Sudesh Chaudhary heads the only women’s wing in all of Haryana’s khap panchayats, which are self-instituted councils that govern clans and have considerable social power in parts of north India.
Sitting in her living room in her three-storeyed house in an affluent neighbourhood in Hisar, she looked through photos on her mobile phone. They included images of her that have appeared in newspapers and magazines, and video clips of her appearances on television. Chaudhary, who is in her mid-40s and is part of the Satrol Khap, one of the state’s largest such bodies, has attracted attention for her unique position in Haryana.
“Do you know other women who have the power to take decisions like me?” Chaudhary asked me in Hindi when I visited Hisar, 230 kilometre southwest of the state capital Chandigarh, on Feb. 16. “I want to be the Mother Teresa of the villages [over which the clan controlled by the khap is spread].”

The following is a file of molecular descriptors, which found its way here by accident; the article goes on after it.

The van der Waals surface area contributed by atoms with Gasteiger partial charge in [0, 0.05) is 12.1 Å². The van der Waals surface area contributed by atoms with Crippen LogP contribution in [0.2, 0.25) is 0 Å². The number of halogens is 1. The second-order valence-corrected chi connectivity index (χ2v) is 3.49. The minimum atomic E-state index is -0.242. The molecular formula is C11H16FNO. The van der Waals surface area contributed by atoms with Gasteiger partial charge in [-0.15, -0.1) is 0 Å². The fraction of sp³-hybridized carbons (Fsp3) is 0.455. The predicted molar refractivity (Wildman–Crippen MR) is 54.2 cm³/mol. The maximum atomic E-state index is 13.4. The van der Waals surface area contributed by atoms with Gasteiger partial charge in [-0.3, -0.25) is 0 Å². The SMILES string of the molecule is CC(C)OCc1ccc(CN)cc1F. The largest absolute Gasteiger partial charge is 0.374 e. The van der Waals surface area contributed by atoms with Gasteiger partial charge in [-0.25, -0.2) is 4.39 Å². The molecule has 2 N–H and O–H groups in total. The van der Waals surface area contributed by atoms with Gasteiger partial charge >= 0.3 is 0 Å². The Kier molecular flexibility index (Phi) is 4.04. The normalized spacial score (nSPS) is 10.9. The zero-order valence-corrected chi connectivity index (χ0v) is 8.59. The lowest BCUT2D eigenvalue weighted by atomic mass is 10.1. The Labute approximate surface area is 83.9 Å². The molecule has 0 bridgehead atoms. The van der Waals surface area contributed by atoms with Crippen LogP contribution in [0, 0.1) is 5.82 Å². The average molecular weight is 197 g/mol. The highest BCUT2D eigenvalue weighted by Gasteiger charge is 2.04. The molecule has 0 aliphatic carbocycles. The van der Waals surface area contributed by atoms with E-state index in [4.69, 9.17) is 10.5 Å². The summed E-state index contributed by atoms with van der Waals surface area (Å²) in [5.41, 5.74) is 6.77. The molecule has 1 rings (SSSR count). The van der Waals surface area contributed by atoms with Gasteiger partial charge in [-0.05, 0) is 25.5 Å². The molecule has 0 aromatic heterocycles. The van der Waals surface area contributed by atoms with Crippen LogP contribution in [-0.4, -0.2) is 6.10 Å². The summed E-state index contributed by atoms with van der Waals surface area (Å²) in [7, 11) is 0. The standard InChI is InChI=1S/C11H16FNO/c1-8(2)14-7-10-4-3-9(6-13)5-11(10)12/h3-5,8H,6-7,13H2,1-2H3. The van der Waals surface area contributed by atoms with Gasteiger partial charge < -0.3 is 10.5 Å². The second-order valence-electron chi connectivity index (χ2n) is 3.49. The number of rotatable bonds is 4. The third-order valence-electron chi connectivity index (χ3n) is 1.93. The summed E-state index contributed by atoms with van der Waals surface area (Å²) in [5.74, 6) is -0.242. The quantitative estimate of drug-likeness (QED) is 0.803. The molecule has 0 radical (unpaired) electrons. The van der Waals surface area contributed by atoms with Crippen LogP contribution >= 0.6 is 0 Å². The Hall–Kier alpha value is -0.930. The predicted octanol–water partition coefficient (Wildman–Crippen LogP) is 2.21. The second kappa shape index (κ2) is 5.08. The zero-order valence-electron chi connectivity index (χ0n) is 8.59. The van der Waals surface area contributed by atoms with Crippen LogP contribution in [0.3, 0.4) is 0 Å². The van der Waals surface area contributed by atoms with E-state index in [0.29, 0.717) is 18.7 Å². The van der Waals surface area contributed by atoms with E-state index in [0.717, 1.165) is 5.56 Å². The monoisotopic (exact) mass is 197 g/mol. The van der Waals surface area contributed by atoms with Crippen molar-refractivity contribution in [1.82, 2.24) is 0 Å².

Just four days earlier, her khap had issued a warning to its constituency that anyone who became embroiled in an honour killing, foeticide or rape would be ostracised. This might sound like a risible punishment for such grave offences, but it was a noteworthy announcement only because khaps routinely condone honour killings and foeticides in a state that has India’s lowest sex ratio.
Following the Satrol Khap’s pronouncement, two other khaps also said that women needed a voice in governance and lifted a prohibition on marriages within khaps, which goes back more than six centuries.
The Satrol Khap, whose jurisdiction straddles 42 villages spread across the two districts of Hisar and Jind, was the first to lift this ban, almost a year ago. At that time, this step evoked pleasant surprise, given that the fully male-governed khaps were notorious for their regressive strictures against women and regarding social relations in general. It had then also established a women’s wing, which Chaudhary now runs.